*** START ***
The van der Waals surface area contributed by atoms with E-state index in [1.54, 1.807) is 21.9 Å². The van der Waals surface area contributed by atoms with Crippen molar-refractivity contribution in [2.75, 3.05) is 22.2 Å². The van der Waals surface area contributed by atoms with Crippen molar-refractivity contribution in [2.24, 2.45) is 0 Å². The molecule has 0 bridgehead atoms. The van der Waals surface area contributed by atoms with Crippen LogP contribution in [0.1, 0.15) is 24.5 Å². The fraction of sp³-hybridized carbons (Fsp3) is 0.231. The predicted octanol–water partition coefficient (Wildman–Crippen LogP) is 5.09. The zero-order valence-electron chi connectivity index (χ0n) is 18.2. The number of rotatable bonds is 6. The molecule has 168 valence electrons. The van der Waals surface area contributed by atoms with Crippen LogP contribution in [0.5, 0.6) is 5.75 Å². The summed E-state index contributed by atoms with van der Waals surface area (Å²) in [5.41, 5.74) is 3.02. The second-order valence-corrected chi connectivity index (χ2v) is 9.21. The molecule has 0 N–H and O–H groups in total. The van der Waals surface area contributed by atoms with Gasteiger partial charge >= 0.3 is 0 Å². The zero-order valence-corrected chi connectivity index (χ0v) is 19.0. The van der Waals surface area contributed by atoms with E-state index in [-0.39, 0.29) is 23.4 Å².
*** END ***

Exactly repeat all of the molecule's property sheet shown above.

The van der Waals surface area contributed by atoms with E-state index in [1.54, 1.807) is 21.9 Å². The van der Waals surface area contributed by atoms with Crippen molar-refractivity contribution in [2.75, 3.05) is 22.2 Å². The van der Waals surface area contributed by atoms with Crippen molar-refractivity contribution in [2.24, 2.45) is 0 Å². The molecule has 0 bridgehead atoms. The van der Waals surface area contributed by atoms with Crippen LogP contribution in [0.1, 0.15) is 24.5 Å². The fraction of sp³-hybridized carbons (Fsp3) is 0.231. The predicted octanol–water partition coefficient (Wildman–Crippen LogP) is 5.09. The zero-order valence-electron chi connectivity index (χ0n) is 18.2. The number of rotatable bonds is 6. The molecule has 168 valence electrons. The van der Waals surface area contributed by atoms with Crippen LogP contribution in [0.5, 0.6) is 5.75 Å². The summed E-state index contributed by atoms with van der Waals surface area (Å²) in [5.41, 5.74) is 3.02. The second-order valence-corrected chi connectivity index (χ2v) is 9.21. The molecule has 0 N–H and O–H groups in total. The van der Waals surface area contributed by atoms with Gasteiger partial charge >= 0.3 is 0 Å². The zero-order valence-corrected chi connectivity index (χ0v) is 19.0. The van der Waals surface area contributed by atoms with E-state index in [-0.39, 0.29) is 23.4 Å².